Climbing Fast, Sustainably

Just before the monthly Washington Aero Club luncheon—hosted by the National Business Aviation Association (NBAA)—kicked off on Thursday, I was chatting with two members of of the general media whom I had not yet met. One represented Bloomberg’s tax-related publications and was relatively new to the beat. The other reported for the Wall Street Journal’s general business coverage, and had not delved much into private aviation (aside from a stint sitting next to Jon Ostrower while he was still at the WSJ, from whom he said he soaked up aerospace insight like a sponge).

The pair each echoed in their own words the fact they had been invited to a panel on sustainability in business aviation—yet before that moment, had no idea that those flying BA had any desire to act sustainably. “I had no idea anyone flying private jets cared,” was the consensus.

I know in theory how true it is that we often preach to our own choir in BA/GA, but once more I was slapped in the face with proof.

First, kudos to NBAA for bringing these two reporters from the general media (among others) into a room where they would hear an up-to-date and frank accounting from three leaders in our space that sit at the tip of the sustainability spear: Michael Amalfitano, president and CEO of Embraer Executive Jets, Billy Nolen, former deputy FAA Administrator and chief regulatory affairs officer for Archer Aviation, and Scott Lewis, president of World Energy (WE) SupplyZero, one of the largest producers of sustainable aviation fuel in the United States and globally.

In summary, here’s where we are in terms of the three pillars remarked upon by Amalfitano, Nolen, and Lewis—and underlined by moderator Ed Bolen of NBAA:

Commitment from the Manufacturers: Embraer now uptakes weekly the volume of SAF it had delivered quarterly in 2023. Amalfitano noted the Brazilian OEM had tested to 100 percent—”neat”—SAF in its Phenom 300 and Praetor 600, and that it uses the fuel in various blends for test flight, demos, and customer deliveries. “That will allow us to increase what was a low mid-single-digit consumption of SAF to 20 to 25 percent of what we do out of Melbourne” in 2024, he said. Embraer has cooperated with its engine OEM partners, including Honeywell, through the process.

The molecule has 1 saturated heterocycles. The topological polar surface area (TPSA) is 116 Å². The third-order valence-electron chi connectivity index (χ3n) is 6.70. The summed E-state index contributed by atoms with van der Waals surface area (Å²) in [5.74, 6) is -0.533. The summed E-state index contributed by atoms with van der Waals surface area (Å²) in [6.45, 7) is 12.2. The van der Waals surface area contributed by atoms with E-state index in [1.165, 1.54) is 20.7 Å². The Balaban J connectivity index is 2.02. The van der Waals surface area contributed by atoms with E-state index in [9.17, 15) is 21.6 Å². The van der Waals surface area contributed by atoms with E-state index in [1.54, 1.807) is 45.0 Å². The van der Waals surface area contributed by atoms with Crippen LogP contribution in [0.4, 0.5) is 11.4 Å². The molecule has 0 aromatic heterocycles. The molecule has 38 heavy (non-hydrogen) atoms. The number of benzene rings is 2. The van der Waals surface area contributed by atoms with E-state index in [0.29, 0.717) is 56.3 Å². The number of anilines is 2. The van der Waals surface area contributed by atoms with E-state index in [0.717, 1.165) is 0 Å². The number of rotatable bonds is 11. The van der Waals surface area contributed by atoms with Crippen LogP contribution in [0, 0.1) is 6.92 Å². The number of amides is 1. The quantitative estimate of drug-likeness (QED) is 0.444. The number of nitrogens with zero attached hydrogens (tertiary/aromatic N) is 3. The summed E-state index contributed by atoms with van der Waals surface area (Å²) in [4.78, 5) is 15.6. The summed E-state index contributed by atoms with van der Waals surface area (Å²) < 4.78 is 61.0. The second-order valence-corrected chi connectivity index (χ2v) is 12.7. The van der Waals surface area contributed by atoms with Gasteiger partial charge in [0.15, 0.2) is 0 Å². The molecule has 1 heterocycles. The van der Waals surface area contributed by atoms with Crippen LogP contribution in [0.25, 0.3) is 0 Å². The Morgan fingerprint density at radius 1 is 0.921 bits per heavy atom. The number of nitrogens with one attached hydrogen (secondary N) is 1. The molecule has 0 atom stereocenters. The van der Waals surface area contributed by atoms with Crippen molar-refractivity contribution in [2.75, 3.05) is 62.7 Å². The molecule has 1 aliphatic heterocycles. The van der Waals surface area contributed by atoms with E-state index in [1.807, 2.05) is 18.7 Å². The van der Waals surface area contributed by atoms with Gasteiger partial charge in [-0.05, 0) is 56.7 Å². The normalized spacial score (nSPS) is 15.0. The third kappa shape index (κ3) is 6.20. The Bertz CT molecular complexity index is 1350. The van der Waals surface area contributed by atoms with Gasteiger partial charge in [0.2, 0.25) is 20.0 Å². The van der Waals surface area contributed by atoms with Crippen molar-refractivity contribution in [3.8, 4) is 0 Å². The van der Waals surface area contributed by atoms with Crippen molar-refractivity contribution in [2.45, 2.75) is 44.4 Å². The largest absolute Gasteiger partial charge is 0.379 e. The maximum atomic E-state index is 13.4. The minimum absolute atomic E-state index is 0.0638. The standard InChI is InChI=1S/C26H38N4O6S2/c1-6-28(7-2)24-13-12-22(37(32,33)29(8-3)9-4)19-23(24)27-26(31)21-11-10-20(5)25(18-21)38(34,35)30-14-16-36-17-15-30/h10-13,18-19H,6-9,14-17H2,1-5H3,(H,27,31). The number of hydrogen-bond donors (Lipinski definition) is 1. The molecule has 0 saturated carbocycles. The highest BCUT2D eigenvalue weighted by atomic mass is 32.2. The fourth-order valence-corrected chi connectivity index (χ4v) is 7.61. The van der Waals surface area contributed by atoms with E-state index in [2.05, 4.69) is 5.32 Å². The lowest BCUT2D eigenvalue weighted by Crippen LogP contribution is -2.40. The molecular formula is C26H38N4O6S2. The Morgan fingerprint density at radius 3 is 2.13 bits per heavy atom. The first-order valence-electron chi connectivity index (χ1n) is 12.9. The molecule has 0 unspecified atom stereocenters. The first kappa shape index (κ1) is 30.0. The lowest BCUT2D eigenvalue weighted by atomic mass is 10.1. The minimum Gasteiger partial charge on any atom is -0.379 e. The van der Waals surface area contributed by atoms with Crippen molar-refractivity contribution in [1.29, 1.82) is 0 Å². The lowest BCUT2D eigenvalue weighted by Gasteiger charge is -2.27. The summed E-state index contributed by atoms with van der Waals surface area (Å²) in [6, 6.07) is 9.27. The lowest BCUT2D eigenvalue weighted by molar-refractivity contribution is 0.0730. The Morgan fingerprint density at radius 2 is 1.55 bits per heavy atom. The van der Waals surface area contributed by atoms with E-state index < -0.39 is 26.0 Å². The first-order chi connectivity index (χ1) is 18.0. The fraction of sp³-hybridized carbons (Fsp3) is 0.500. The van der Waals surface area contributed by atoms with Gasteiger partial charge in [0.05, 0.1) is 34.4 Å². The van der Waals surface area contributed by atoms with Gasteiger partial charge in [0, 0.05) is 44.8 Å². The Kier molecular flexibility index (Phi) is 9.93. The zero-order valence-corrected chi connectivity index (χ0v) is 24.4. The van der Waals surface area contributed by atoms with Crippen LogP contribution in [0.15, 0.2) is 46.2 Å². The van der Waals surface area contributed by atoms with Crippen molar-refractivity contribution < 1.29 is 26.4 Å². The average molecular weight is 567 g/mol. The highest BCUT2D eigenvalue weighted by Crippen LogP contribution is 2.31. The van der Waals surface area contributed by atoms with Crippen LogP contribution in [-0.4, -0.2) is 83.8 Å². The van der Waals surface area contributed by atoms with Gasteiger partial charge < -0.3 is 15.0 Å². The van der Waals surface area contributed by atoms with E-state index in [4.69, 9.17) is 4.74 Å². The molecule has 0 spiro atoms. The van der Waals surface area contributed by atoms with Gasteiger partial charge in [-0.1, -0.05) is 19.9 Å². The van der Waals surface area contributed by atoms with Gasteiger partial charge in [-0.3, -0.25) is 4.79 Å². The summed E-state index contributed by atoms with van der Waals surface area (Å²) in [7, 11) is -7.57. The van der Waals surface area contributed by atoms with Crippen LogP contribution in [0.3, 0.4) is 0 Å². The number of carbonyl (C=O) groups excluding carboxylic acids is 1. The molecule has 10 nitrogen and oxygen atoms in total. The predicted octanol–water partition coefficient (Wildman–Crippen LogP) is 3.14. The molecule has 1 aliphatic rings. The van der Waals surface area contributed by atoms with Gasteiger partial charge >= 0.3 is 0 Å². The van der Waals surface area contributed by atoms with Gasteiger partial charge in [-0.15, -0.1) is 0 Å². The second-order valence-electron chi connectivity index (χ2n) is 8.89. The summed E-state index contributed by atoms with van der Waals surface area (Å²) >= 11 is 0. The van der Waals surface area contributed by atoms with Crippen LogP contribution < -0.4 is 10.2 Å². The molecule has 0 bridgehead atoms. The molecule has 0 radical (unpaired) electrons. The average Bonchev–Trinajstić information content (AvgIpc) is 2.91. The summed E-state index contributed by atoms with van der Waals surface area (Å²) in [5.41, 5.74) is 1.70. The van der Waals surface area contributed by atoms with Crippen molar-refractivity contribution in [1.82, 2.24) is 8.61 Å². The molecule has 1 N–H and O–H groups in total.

Legislative Synergy for Sourcing and Distribution: Lewis outlined how WE SupplyZero is growing volume at the best rate possible, producing SAF derived from animal fats and used cooking oil. “We are employing latest technology that’s available right now in order to take that up from where we are today,” said Lewis. “About 4,000 barrels a day, of which about 1,000 barrels is sustainable aviation fuel, up to 25,000 barrels a day, of which 20,000 barrels is sustainable aviation fuel.” WE is also working on a pipeline that will deliver from its main terminal in the Los Angeles area (and soon to come in Houston), in order to reduce the overall carbon footprint of the SAF, so that its benefit is not just zero emissions from aircraft exhaust, but through the entire chain. Leaders in the audience noted the passing of the most recent agriculture funding bill in synergy with the last infrastructure funding bills and FAA Reauthorization Act to support biodiesel production in the U.S. The Biden Administration has challenged the industry to produce 3 billion gallons per year of SAF by 2030.

Advanced Air Mobility Goes Electric: Along with Amalfitano, who outlined Embraer’s electric push with its stake in Eve (an electric VTOL), Nolen reported on Archer’s leadership in bringing a viable eVTOL to market, with the regulatory basis established, airline partnerships in play, and a roadmap to infrastructure to support the accelerated development. He brought up another key feature of moving eventually to electric power: the quiet needed to fly within residential communities. “How have we gotten to this point?” said Nolen. “Three critical things have happened. Number one, battery cell technology has gotten us to the point that we have…the carrying capacity. Number two, the FAA has given us a regulatory path to get there. And number three, we’ve had the level of federal investment which, in turn, has unlocked the financial investment.”

All three areas will be required to maintain at least the current pace—and accelerate—in order to continue what BA has managed to accomplish in increased efficiency over the course of the last 40 years. Because the 30 percent greater efficiency gains that we have seen with each new bizjet model over that timeframe aren’t going to be enough to cover the spread in the future.